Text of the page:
Tell me about the crew you work with?
For my athletes I have 4-5 other coaches I work with. One is specialized in spins; she is excellent. She not only coaches spins, but understands the levels and we try to get level 4 for all spins. I have Tracy Wilson, she is technically excellent. She spends a lot of time on basic skating skills, like where you get the power from, where to position your body to get more power with less effort. David Wilson does the programs. When the program is done, Tracy works on the transitions to make the programs powerful and balanced. After her foundations, you can do the choreography, big jumps. I do pretty much everything; spend a lot of time on transitions, technique, jumps…
Do you still jump?
No (laughs), my body can not take it.
We used to always see Yuzuru with his Winnie the Pooh tissue box, Javi has Mickey Mouse. What is the story behind the toys?
I don’t know! I know that Yuzuru is very, very superstitious, and I believe it’s part of the superstition. However it was not with him at the Olympics and I didn’t ask, I just let it go.
Is there a bad omen over Canadian male skaters at the Olympics?
I don’t know. We had so many great skaters, starting with Donald Knight and Toller Cranston in the 70’s. Toller Cranston was one of the best skaters when there were compulsory figures. Then it was me, and it was Kurt Browning, Elvis Stojko, Jeff Buttle, Patrick Chan. We have many World champions, some of them won many times. I don’t know what it is at the Olympics. Maybe the Olympics don’t happen at the peak of their development. Patrick was starting; he was almost there in Vancouver 2010. But maybe the next Olympics were too late for them and for Patrick. He was late maybe 6 months. If the Games had been 6 months earlier it might have been different. Remember that in Paris he was fantastic. Jeff got an Olympic medal and became the World champion and felt it was enough for him. My first Olympic Games (1984 in Sarajevo) were better because we had compulsory figures and it helped me. The 1988 Games (in Calgary) were very hard, I physically felt very tired. I was going there only to become the Olympic champion after becoming World champion in 1987. It was disappointing cause I was ready. (Brian won silver at both Games.)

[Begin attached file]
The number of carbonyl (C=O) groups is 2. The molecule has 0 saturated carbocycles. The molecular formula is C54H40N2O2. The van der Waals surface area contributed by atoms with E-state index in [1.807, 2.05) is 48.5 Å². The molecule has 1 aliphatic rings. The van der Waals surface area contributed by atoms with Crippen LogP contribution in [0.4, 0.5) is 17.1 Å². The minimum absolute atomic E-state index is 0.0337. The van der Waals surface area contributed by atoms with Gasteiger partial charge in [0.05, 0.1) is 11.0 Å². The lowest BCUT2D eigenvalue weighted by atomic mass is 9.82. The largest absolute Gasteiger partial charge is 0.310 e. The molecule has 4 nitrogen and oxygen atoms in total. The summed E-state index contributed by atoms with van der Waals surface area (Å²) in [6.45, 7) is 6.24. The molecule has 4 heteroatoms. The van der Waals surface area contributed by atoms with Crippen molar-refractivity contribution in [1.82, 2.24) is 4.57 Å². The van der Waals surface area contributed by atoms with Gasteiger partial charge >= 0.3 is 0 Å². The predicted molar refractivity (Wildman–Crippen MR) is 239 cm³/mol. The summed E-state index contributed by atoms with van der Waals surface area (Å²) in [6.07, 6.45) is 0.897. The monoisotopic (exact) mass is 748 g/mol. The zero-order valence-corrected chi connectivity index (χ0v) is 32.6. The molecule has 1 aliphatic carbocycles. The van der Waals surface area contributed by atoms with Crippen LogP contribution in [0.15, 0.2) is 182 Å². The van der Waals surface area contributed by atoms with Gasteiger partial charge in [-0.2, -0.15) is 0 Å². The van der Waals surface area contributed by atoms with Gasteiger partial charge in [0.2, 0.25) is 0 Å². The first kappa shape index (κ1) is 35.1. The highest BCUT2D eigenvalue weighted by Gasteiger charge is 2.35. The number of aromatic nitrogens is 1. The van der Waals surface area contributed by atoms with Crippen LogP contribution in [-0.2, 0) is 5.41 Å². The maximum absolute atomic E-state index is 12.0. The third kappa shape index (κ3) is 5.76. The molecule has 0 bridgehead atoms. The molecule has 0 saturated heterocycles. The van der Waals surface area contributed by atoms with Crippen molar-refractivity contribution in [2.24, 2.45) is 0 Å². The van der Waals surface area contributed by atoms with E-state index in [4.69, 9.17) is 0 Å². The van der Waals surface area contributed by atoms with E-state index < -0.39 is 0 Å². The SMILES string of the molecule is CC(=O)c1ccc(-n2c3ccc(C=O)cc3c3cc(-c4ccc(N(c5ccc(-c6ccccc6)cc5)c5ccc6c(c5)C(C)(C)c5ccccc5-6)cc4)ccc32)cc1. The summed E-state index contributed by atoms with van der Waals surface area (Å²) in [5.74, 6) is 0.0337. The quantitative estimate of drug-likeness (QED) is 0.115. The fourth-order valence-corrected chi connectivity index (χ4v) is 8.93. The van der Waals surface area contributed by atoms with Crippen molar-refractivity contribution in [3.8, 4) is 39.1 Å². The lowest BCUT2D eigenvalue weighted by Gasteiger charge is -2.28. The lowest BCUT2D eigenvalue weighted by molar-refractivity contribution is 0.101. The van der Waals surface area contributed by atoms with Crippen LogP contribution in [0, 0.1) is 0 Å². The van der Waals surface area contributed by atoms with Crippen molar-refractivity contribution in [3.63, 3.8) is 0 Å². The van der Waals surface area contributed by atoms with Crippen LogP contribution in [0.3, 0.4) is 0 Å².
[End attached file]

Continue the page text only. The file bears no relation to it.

I teach in a different way than I used to train. I used to train too hard and not quite as smart as I’m teaching now. I learned from my own mistakes.
Will we see a different Javi and Yuzuru next season? Do you plan to change their style?
Yeah. We will get to use vocals. We already chose the music for Javi’s short program, for the free we will see. It’s always easy for him to find music. Yuzuru is different. We are trying to get him out of the comfort zone because I don’t want him to be stereotyped. He is too young for that. We have kept his short program for 2 seasons and must change it now. We will also experiment with the free.